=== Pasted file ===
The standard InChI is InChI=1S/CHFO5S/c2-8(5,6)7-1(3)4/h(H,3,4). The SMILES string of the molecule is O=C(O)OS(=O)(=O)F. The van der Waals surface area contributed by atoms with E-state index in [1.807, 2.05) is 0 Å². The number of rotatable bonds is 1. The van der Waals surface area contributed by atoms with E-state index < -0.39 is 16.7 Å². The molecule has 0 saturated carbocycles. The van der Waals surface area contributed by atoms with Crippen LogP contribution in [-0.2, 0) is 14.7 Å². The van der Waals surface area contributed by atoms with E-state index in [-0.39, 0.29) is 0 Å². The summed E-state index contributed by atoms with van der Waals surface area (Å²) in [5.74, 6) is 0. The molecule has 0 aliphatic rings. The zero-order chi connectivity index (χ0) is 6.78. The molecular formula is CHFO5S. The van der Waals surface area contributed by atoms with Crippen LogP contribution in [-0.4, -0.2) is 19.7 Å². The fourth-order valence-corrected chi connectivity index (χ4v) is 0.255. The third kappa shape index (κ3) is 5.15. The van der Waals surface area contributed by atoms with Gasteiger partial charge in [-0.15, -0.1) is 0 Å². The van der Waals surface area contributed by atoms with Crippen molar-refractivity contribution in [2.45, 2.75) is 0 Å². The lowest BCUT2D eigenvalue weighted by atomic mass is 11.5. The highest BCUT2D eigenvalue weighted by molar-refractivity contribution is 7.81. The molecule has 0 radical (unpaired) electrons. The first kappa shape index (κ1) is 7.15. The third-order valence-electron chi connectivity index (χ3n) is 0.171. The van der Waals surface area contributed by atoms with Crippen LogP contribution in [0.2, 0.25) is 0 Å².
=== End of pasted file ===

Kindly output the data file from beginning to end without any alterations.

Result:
The standard InChI is InChI=1S/CHFO5S/c2-8(5,6)7-1(3)4/h(H,3,4). The SMILES string of the molecule is O=C(O)OS(=O)(=O)F. The van der Waals surface area contributed by atoms with E-state index in [1.807, 2.05) is 0 Å². The number of rotatable bonds is 1. The van der Waals surface area contributed by atoms with E-state index < -0.39 is 16.7 Å². The molecule has 0 saturated carbocycles. The van der Waals surface area contributed by atoms with Crippen LogP contribution in [-0.2, 0) is 14.7 Å². The van der Waals surface area contributed by atoms with E-state index in [-0.39, 0.29) is 0 Å². The summed E-state index contributed by atoms with van der Waals surface area (Å²) in [5.74, 6) is 0. The molecule has 0 aliphatic rings. The zero-order chi connectivity index (χ0) is 6.78. The molecular formula is CHFO5S. The van der Waals surface area contributed by atoms with Crippen LogP contribution in [-0.4, -0.2) is 19.7 Å². The fourth-order valence-corrected chi connectivity index (χ4v) is 0.255. The third kappa shape index (κ3) is 5.15. The van der Waals surface area contributed by atoms with Gasteiger partial charge in [-0.15, -0.1) is 0 Å². The van der Waals surface area contributed by atoms with Crippen molar-refractivity contribution in [2.45, 2.75) is 0 Å². The lowest BCUT2D eigenvalue weighted by atomic mass is 11.5. The highest BCUT2D eigenvalue weighted by molar-refractivity contribution is 7.81. The molecule has 0 radical (unpaired) electrons. The first kappa shape index (κ1) is 7.15. The third-order valence-electron chi connectivity index (χ3n) is 0.171. The van der Waals surface area contributed by atoms with Crippen LogP contribution in [0.2, 0.25) is 0 Å².